Britain's first and only female political leader passed away peacefully aged 87, after battling poor health for more than a decade.
After a minor operation over Christmas, Baroness Thatcher had spent the past few months recuperating at the five-star hotel in Central London.
The Iron Lady was given 24-hour care by nursing staff in her suite, after becoming too frail to stay in her Belgravia home.
The grocer's daughter, who became the longest serving British prime minister of the 20th century, will be honoured with a full ceremonial funeral - one step below a state funeral - at St Paul's Cathedral next week.
Not since Winston Churchill's death has a politician been granted such a tribute. His funeral was also held there in 1965.
Her spokesman Lord Bell said: 'It is with great sadness that Mark and Carol Thatcher announced that their mother Baroness Thatcher died peacefully following a stroke this morning'.
Her daughter Carol dashed from her home in the Alps to London on Sunday morning to be by her mother's side before she died.
The Queen was sad to hear of Baroness Thatcher's death and Her Majesty will send a private message of sympathy to the family, Buckingham Palace said today.
Prime Minister David Cameron said she had a 'lion-hearted love of this country' and 'fought for Britain's interests all the way'.
'We've lost a great leader, a great Prime Minister and a great Briton', he said.
'There were people who said she couldn’t make it, who stood in her way, who said that a woman couldn’t lead, and she defied them all.
‘Margaret Thatcher took a country that was on its knees and made Britain stand tall again. She was the patriot prime minister. When people said Britain could not be great again, she proved them wrong.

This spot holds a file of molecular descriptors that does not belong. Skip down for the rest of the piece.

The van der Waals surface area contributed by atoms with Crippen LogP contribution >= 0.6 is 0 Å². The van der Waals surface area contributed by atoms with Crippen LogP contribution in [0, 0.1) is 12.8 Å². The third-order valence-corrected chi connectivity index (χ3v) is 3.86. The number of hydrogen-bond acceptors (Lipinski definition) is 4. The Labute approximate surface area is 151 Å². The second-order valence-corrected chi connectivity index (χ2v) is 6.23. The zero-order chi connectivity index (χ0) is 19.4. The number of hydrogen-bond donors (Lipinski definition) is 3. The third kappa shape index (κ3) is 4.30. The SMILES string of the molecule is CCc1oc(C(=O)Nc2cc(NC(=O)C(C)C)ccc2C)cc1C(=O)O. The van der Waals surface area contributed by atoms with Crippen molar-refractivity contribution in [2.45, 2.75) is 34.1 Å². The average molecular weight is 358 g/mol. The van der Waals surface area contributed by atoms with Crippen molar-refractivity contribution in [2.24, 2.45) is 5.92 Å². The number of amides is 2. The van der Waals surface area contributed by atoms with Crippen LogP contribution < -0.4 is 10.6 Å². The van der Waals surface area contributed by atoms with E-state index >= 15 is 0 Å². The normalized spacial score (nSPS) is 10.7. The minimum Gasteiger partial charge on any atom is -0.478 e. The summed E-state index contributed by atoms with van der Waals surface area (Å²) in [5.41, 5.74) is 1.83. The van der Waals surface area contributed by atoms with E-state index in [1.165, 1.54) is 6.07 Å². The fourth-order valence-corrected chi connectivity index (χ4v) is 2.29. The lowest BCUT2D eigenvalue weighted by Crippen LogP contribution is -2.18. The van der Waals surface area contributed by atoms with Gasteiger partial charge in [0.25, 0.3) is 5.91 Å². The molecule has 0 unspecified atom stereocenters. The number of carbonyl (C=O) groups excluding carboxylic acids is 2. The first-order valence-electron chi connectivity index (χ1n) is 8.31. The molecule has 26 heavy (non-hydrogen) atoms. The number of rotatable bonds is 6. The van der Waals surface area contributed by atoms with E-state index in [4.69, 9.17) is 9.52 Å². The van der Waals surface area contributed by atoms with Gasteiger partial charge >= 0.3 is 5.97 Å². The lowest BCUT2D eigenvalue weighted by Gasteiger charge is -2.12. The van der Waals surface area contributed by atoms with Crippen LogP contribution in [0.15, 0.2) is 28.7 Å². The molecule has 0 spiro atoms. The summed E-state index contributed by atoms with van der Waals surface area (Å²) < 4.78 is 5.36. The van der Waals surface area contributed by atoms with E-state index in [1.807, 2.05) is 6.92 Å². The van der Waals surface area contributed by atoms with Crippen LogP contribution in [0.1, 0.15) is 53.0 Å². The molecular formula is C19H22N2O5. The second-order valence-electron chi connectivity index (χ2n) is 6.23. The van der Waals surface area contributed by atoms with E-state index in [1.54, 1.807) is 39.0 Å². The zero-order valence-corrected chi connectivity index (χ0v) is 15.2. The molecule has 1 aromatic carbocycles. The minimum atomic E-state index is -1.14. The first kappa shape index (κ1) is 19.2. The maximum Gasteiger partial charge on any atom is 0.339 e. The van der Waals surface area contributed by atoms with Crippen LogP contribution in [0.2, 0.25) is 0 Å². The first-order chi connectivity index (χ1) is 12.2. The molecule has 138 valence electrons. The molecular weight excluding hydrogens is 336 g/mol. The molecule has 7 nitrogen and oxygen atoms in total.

'She didn't just lead our country, she saved our country, and I believe she'll go down as the greatest British peacetime prime minister.
'Her legacy will be the fact she served her country so well, she saved our country and that she showed immense courage in doing so.
'And people will be learning about what she did and her achievements in decades, probably centuries to come. That's her legacy but today we must also think of her family.'
'She stands as an example to our daughters that there is no glass ceiling that can’t be shattered'.
When her funeral takes place, the streets between Westminster and St Paul's will be cleared for the procession, the date of which is yet to be decided'
Her coffin will be processed through the streets before her ceremonial funeral, which will be broadcast live on television.
Members of the armed services will line the route of Baroness Thatcher's funeral procession from the Palace of Westminster to St Paul's.
The day before the funeral the coffin will be transferred to the Chapel of St Mary Undercroft in the Palace of Westminster. There will be a short service following its arrival before the coffin rests in the chapel overnight.
The route from the Church of St Clement Danes will be lined by personnel from the RAF, Navy and Army before it is met at St Paul's by a guard of honour. Members of the armed services and pensioners of the Royal Hospital Chelsea will line the steps of St Paul's.
'At the church the coffin will be transferred to a gun carriage drawn by the King's Troop Royal Artillery. The coffin will then be borne in procession from St Clement Danes to St Paul's Cathedral. The route will be lined by tri-service military personnel.'
It is understood that Lady Thatcher was consulted about details of the funeral arrangements, and made clear that she did not want her body to lie in state.
Downing Street said: 'The service will be followed by a private cremation. All the arrangements being put in place are in line with wishes of Lady Thatcher's family.'
The Thatcher family has asked well-wishers to donate to the Royal Hospital Chelsea instead of leaving flowers.
Meanwhile, it has emerged that Parliament is to be recalled from its Easter recess early, on Wednesday this week, so MPs can pay tribute to Lady Thatcher.